I’m a Life Scout and I am a big fan of your columns. I need to ask you about something that happened in my troop last week. We held troop elections and I wanted to run for another term as our Senior Patrol Leader (I served for a term a year ago), but my Scoutmaster wouldn’t let me run again. He did say that this didn’t have anything to do with my leadership skill; he just wanted to give two other Scouts a chance. I said that shouldn’t the Scouts decide, if they want either one of the other two Scouts, but he said that he’d spoken with a few adults, including three former Scoutmasters of my troop, and that they all agreed with him. Our troop’s bylaws were just changed to say that the Scoutmaster approves all candidates for all elections. Is that the BSA’s policy? Who do I go to complain about this if it is against national policy? (Scout’s Name Withheld, San Diego-Imperial Council, CA)

A “Scout-led troop” is one in which the overall annual program as well as the agenda for troop meetings and outings is set by the Patrol Leaders Council On the related but not identical subject of elected or appointed leadership positions, Scoutmasters have always had the right to approve of the candidacy of Scouts seeing these positions. That said, while I personally think your Scoutmaster might have made a different decision, just imaging how you might have felt had you been one of those other Scouts—ready to step up to the plate—and a guy who’s already a “proven leader” to the troop walks away with the election because you’re still sort of an “unknown.” So, what’s done is done, and no lives have been lost. Instead of “complaining” to anyone, I’d sooner see you rise above possible pettiness, walk up to the newly elected Senior Patrol Leader, and ask, flat out, “What can I do to help you succeed?”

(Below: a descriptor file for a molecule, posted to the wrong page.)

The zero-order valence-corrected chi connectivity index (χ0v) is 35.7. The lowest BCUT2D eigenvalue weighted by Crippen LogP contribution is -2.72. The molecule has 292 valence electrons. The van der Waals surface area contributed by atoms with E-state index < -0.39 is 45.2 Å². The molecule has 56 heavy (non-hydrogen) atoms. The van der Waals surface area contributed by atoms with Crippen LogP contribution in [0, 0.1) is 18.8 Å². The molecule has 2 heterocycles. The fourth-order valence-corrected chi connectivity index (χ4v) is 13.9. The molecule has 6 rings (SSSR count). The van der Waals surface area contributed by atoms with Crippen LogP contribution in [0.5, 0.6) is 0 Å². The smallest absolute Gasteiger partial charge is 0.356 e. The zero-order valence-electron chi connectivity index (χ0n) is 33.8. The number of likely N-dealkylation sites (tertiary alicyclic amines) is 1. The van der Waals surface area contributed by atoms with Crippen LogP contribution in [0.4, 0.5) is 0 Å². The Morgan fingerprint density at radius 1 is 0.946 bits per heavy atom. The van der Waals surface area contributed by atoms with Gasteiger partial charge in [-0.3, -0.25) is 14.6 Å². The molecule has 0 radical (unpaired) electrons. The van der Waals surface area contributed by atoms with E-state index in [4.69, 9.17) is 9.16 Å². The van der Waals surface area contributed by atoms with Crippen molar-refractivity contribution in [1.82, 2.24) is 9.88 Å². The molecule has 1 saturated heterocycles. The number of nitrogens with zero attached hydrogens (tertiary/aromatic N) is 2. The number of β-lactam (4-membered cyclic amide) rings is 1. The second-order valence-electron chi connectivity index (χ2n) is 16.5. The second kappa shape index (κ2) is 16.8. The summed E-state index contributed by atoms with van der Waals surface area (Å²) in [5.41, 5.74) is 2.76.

Dear Andy,

In going over the roster of our Cub Scout pack’s youth members recently (our re-charter paperwork was misplaced at the service center shortly after we submitted it); I realized that two of our Cubs are in dens one level below their age and grade! This may have happened because of their unusual circumstances: One just emigrated from Europe, and the other is home-schooled. I dread the thought of trying to move them up to another den, because they both seem to have build strong friendships in their current dens and are thriving—a joy to see! Like most Cub Scouters, unless there is a compelling reason to do otherwise (safety, health, financial, etc.) we tend to focus on what’s best for each individual boy, and, frankly, this doesn’t appear to put either of these boys at a disadvantage, because neither is appreciably older than the other boys in their respective dens. Although it’s certainly plain that we need to pay closer attention to the details of new youth applications from now on, do I need to make a change for these two boys? And if I do, how do I go about it? (John Devenport, CC, Capital Area Council, TX)